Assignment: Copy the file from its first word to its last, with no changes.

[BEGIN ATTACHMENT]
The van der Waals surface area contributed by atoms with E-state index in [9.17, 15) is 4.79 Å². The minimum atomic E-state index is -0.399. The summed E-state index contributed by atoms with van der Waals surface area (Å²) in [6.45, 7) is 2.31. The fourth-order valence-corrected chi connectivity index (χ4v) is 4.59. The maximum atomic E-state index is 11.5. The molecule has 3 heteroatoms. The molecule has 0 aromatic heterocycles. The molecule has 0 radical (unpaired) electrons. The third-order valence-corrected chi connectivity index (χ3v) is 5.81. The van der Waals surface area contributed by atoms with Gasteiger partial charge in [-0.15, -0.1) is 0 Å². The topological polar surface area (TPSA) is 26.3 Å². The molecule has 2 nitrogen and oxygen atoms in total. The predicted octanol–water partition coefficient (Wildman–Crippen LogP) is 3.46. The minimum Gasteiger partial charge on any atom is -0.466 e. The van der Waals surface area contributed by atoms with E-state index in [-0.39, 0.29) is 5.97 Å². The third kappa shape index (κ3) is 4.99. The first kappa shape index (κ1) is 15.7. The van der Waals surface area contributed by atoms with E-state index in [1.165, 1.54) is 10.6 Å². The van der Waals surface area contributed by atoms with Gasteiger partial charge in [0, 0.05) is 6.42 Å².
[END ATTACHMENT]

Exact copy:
The van der Waals surface area contributed by atoms with E-state index in [9.17, 15) is 4.79 Å². The minimum atomic E-state index is -0.399. The summed E-state index contributed by atoms with van der Waals surface area (Å²) in [6.45, 7) is 2.31. The fourth-order valence-corrected chi connectivity index (χ4v) is 4.59. The maximum atomic E-state index is 11.5. The molecule has 3 heteroatoms. The molecule has 0 aromatic heterocycles. The molecule has 0 radical (unpaired) electrons. The third-order valence-corrected chi connectivity index (χ3v) is 5.81. The van der Waals surface area contributed by atoms with Gasteiger partial charge in [-0.15, -0.1) is 0 Å². The topological polar surface area (TPSA) is 26.3 Å². The molecule has 2 nitrogen and oxygen atoms in total. The predicted octanol–water partition coefficient (Wildman–Crippen LogP) is 3.46. The minimum Gasteiger partial charge on any atom is -0.466 e. The van der Waals surface area contributed by atoms with E-state index in [-0.39, 0.29) is 5.97 Å². The third kappa shape index (κ3) is 4.99. The first kappa shape index (κ1) is 15.7. The van der Waals surface area contributed by atoms with E-state index in [1.165, 1.54) is 10.6 Å². The van der Waals surface area contributed by atoms with Gasteiger partial charge in [0, 0.05) is 6.42 Å².